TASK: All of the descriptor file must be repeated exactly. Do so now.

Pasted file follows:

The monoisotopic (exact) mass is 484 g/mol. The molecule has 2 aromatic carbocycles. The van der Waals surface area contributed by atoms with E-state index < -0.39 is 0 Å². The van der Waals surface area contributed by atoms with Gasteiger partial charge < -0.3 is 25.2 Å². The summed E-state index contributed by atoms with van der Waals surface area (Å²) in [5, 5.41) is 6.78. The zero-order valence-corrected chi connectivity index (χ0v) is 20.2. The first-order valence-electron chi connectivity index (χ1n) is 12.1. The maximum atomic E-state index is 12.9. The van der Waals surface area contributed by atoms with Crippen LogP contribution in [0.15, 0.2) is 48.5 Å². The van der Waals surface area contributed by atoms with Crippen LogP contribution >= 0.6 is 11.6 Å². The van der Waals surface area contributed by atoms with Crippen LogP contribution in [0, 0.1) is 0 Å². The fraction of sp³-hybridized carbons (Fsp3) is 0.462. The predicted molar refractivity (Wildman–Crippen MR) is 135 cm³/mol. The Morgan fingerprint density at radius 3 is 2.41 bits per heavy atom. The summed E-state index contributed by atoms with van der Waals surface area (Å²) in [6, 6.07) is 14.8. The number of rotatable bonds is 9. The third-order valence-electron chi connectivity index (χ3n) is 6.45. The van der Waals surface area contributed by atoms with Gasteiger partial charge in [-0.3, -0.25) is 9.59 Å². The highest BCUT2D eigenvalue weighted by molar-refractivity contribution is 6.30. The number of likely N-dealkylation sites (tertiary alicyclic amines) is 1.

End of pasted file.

The monoisotopic (exact) mass is 484 g/mol. The molecule has 2 aromatic carbocycles. The van der Waals surface area contributed by atoms with E-state index < -0.39 is 0 Å². The van der Waals surface area contributed by atoms with Gasteiger partial charge < -0.3 is 25.2 Å². The summed E-state index contributed by atoms with van der Waals surface area (Å²) in [5, 5.41) is 6.78. The zero-order valence-corrected chi connectivity index (χ0v) is 20.2. The first-order valence-electron chi connectivity index (χ1n) is 12.1. The maximum atomic E-state index is 12.9. The van der Waals surface area contributed by atoms with Crippen LogP contribution in [0.15, 0.2) is 48.5 Å². The van der Waals surface area contributed by atoms with Crippen LogP contribution >= 0.6 is 11.6 Å². The van der Waals surface area contributed by atoms with Crippen LogP contribution in [0, 0.1) is 0 Å². The fraction of sp³-hybridized carbons (Fsp3) is 0.462. The predicted molar refractivity (Wildman–Crippen MR) is 135 cm³/mol. The Morgan fingerprint density at radius 3 is 2.41 bits per heavy atom. The summed E-state index contributed by atoms with van der Waals surface area (Å²) in [6, 6.07) is 14.8. The number of rotatable bonds is 9. The third-order valence-electron chi connectivity index (χ3n) is 6.45. The van der Waals surface area contributed by atoms with Gasteiger partial charge in [-0.3, -0.25) is 9.59 Å². The highest BCUT2D eigenvalue weighted by molar-refractivity contribution is 6.30. The number of likely N-dealkylation sites (tertiary alicyclic amines) is 1.